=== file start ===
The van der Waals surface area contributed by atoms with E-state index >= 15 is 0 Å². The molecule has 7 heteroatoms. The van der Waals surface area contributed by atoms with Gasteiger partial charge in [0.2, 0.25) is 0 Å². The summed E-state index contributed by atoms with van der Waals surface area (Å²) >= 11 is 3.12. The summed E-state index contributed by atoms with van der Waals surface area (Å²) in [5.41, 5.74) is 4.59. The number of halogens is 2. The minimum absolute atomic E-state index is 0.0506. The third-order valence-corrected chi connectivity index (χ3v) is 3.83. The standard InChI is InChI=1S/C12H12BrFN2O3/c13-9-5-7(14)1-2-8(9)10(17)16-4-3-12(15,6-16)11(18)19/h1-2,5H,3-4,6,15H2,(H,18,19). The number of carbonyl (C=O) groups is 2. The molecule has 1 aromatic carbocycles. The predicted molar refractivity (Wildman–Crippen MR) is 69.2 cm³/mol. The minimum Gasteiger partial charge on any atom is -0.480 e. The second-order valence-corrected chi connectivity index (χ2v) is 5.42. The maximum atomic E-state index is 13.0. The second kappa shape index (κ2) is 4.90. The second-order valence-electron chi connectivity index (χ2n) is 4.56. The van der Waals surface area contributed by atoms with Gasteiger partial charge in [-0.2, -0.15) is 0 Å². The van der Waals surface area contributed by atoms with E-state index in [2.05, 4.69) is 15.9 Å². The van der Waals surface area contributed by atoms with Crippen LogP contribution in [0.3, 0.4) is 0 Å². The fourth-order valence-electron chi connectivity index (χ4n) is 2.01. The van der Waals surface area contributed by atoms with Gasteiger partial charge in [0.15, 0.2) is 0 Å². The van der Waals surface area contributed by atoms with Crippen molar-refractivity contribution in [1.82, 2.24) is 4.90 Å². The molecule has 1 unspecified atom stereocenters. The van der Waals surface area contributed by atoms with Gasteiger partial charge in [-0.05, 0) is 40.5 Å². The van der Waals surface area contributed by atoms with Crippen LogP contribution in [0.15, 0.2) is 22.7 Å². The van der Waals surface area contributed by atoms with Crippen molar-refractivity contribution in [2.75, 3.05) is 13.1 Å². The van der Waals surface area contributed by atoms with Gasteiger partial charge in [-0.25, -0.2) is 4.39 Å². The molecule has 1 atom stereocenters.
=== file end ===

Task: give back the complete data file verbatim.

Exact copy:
The van der Waals surface area contributed by atoms with E-state index >= 15 is 0 Å². The molecule has 7 heteroatoms. The van der Waals surface area contributed by atoms with Gasteiger partial charge in [0.2, 0.25) is 0 Å². The summed E-state index contributed by atoms with van der Waals surface area (Å²) >= 11 is 3.12. The summed E-state index contributed by atoms with van der Waals surface area (Å²) in [5.41, 5.74) is 4.59. The number of halogens is 2. The minimum absolute atomic E-state index is 0.0506. The third-order valence-corrected chi connectivity index (χ3v) is 3.83. The standard InChI is InChI=1S/C12H12BrFN2O3/c13-9-5-7(14)1-2-8(9)10(17)16-4-3-12(15,6-16)11(18)19/h1-2,5H,3-4,6,15H2,(H,18,19). The number of carbonyl (C=O) groups is 2. The molecule has 1 aromatic carbocycles. The predicted molar refractivity (Wildman–Crippen MR) is 69.2 cm³/mol. The minimum Gasteiger partial charge on any atom is -0.480 e. The second-order valence-corrected chi connectivity index (χ2v) is 5.42. The maximum atomic E-state index is 13.0. The second kappa shape index (κ2) is 4.90. The second-order valence-electron chi connectivity index (χ2n) is 4.56. The van der Waals surface area contributed by atoms with Gasteiger partial charge in [-0.2, -0.15) is 0 Å². The van der Waals surface area contributed by atoms with E-state index in [2.05, 4.69) is 15.9 Å². The van der Waals surface area contributed by atoms with Crippen LogP contribution in [0.3, 0.4) is 0 Å². The fourth-order valence-electron chi connectivity index (χ4n) is 2.01. The van der Waals surface area contributed by atoms with Gasteiger partial charge in [0.15, 0.2) is 0 Å². The van der Waals surface area contributed by atoms with Crippen molar-refractivity contribution in [1.82, 2.24) is 4.90 Å². The molecule has 1 unspecified atom stereocenters. The van der Waals surface area contributed by atoms with Gasteiger partial charge in [-0.05, 0) is 40.5 Å². The van der Waals surface area contributed by atoms with Crippen LogP contribution in [0.15, 0.2) is 22.7 Å². The van der Waals surface area contributed by atoms with Crippen molar-refractivity contribution in [2.75, 3.05) is 13.1 Å². The van der Waals surface area contributed by atoms with Gasteiger partial charge in [-0.25, -0.2) is 4.39 Å². The molecule has 1 atom stereocenters.